This is the start of a series of posts about moving the conversation around technology in education from Administration to Learning. You might want to read the subsequent posts about Learning Pathways, Video for Learning and Groups that Learn.
I’ve been working in educational technology for the last 12 years and during that time I’ve come to the disappointing realisation that the mission of most Ed Tech is focussed only on facilitating administration of education. On top of that, the products that aren’t addressing administration needs are essentially concerned with the distribution of content. And lastly those that seek to to allow interaction are vastly underpowered, featureless and second-rate. In a golden age of digital technology, where access and the ability to develop solutions is more available than any other time, it’s a sad state of affairs.
To me there’s a clear disconnect between the technologies that are available and what’s possible in terms of learning. This intersection is something that I’m not just interested in, but passionate about. It’s thinking about technology for learning, not for the administration of it. It’s about shifting the terms away from the institution and towards the learner, and for them to be able to utilise technology for their personal process of learning.
It’s really time we start moving beyond the consumption of content and focus in on the process of learning – of how we develop an understanding and making sense of a topic. It’s in this space that we’re really missing any specific technologies and tools, and it’s an area that’s not particularly well supported at the moment.
Ed Tech is stuck on the administrative aspects of universities and schools and helping them facilitate learning by creating spaces, delivering content, assigning students, receiving and returning assignments. But the actual learning? Well that’s left completely up to the student. There isn’t a defined set of tools for the student to engage with to help them learn, and quite often they’re just left navigating a dump of content – a whole series of PDF files, web based documents, videos, books and resources. And that’s it, at that point the vast majority of Ed Tech stops. There seems to be an assumption from that point on learning happens, we’re not quite sure how, but given the lack of learning tools then I’d say it’s something akin to osmosis. That by simply being in contact with content that we learn. There’s no further support of learning itself, it’s now up to the students to develop their own processes for not only consuming the information, but making sense of it. We rarely teach the skills required to take notes, organise information, sort through data, develop our ideas, and there are even less technology that enables or support learners do those tasks. Even though it’s at that point that the actual learning is taking place!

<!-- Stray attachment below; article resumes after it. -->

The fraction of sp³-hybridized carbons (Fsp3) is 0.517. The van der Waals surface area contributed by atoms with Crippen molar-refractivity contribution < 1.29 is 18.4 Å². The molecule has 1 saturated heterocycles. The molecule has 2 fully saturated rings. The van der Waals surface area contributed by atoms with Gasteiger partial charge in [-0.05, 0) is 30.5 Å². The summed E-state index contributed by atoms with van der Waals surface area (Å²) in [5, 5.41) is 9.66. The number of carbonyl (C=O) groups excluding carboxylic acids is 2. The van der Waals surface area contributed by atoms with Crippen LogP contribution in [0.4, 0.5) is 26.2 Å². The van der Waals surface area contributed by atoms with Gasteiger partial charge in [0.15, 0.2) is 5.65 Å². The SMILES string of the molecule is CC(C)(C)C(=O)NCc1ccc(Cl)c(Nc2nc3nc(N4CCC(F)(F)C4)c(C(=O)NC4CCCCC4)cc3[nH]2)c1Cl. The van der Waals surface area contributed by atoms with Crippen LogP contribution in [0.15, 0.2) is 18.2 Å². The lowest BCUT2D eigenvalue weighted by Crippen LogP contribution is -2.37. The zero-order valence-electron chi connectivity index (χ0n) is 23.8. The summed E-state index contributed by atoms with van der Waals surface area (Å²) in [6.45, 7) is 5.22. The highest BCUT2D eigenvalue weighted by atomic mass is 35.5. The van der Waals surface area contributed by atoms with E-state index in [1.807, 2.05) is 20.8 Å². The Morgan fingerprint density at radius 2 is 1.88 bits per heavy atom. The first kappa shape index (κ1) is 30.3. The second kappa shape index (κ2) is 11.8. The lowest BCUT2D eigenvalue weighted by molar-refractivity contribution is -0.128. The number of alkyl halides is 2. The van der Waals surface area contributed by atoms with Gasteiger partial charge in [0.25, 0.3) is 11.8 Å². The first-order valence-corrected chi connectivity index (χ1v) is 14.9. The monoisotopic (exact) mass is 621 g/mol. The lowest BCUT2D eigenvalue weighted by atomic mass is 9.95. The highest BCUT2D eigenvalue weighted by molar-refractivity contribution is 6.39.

Yes we have assessment tasks, and yes good assessment helps to process content into something more tangible and coherent, but even then we’re stuck with outdated and modelled forms and methods. For most LMS’s the prowess of their assessment capabilities is in their quizzing tool. Seriously, quizzes? At the same time we can always rely on good old essays. Except for the fact that you can’t, not with essay mills and plagiarism (or more commonly non-adherence to academic publishing standards) running rife. Instead of rethinking their existence we now spend millions of dollars on surveillance systems and punitive tools like Turnitin. Assessment could be the saviour, but what great assessment tools are out there? What assessment tech have you seen beyond replication of existing systems and methods?
There is a gap in the tools that we have today, and like I’ve said before, it’s these gaps that create a really interesting space
If we want to innovate then we have to concentrate on the problems – the gaps, the cracks, the spaces in between – because that’s where the exciting change can occur. That’s where you find eager and keen participants, problems that really need to be addressed and where investment options are available. It’s also where you’ll find the opportunity and problems that demand creativity and engagement. It’s where good work comes from.
– A final word on MOOCs & EdTech for 2013 – Tim Klapdor
It’s those gaps and spaces which are the areas that I’m still really excited by. When it comes to most “Ed Tech”, the commercial juggernaut that software in education has become, that I feel incredibly jaded. I’ve been doing this too long that I don’t just know that it’s constantly reinventing the same old methods and practices just with a different back or front end, I’ve seen it happen. More than once. Ed Tech is stuck and is spinning its wheels.
But, if we start thinking about and conceptualising technology as a tool for learning – how do I utilise this technology in order to learn? Then we’re going into new spaces.
Over the next couple of weeks my plan is to plant some seeds – to acknowledge that there is tech out there that does fit this model (huge fan of DoOO, annotations tools and wiki spaces), although often it’s just coopted and hacked to do it – but to also share some of my ideas about this space.
What could we do if we focussed on developed technology for learning?
This post is the start of a series on Technology for Learning. I wanted to flesh out some ideas for technology that would enhance the process of learning and empower students – pathways, groups and video.